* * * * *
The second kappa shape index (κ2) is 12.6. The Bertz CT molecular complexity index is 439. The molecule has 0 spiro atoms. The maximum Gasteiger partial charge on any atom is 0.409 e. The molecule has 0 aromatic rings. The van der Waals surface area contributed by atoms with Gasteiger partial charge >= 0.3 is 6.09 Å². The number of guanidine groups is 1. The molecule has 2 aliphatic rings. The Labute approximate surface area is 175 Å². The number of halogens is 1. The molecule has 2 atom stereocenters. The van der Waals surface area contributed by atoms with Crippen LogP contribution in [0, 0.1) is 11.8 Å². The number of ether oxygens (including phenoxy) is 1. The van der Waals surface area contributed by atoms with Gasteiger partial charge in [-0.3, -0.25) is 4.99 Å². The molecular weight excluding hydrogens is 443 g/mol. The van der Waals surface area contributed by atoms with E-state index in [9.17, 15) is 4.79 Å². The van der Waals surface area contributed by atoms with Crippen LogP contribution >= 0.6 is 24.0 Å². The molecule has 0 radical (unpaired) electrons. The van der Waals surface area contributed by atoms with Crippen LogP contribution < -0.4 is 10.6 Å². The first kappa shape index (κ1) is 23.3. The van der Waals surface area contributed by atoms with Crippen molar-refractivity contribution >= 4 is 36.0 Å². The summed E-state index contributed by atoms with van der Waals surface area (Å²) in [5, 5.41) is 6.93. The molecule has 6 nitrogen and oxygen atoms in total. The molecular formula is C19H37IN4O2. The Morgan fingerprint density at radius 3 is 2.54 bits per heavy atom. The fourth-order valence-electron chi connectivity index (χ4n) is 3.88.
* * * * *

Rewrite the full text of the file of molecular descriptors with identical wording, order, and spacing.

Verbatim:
The second kappa shape index (κ2) is 12.6. The Bertz CT molecular complexity index is 439. The molecule has 0 spiro atoms. The maximum Gasteiger partial charge on any atom is 0.409 e. The molecule has 0 aromatic rings. The van der Waals surface area contributed by atoms with Gasteiger partial charge >= 0.3 is 6.09 Å². The number of guanidine groups is 1. The molecule has 2 aliphatic rings. The Labute approximate surface area is 175 Å². The number of halogens is 1. The molecule has 2 atom stereocenters. The van der Waals surface area contributed by atoms with Crippen LogP contribution in [0, 0.1) is 11.8 Å². The number of ether oxygens (including phenoxy) is 1. The van der Waals surface area contributed by atoms with Gasteiger partial charge in [-0.3, -0.25) is 4.99 Å². The molecular weight excluding hydrogens is 443 g/mol. The van der Waals surface area contributed by atoms with E-state index in [9.17, 15) is 4.79 Å². The van der Waals surface area contributed by atoms with Crippen LogP contribution >= 0.6 is 24.0 Å². The molecule has 0 radical (unpaired) electrons. The van der Waals surface area contributed by atoms with Crippen LogP contribution < -0.4 is 10.6 Å². The first kappa shape index (κ1) is 23.3. The van der Waals surface area contributed by atoms with Crippen molar-refractivity contribution >= 4 is 36.0 Å². The summed E-state index contributed by atoms with van der Waals surface area (Å²) in [5, 5.41) is 6.93. The molecule has 6 nitrogen and oxygen atoms in total. The molecular formula is C19H37IN4O2. The Morgan fingerprint density at radius 3 is 2.54 bits per heavy atom. The fourth-order valence-electron chi connectivity index (χ4n) is 3.88.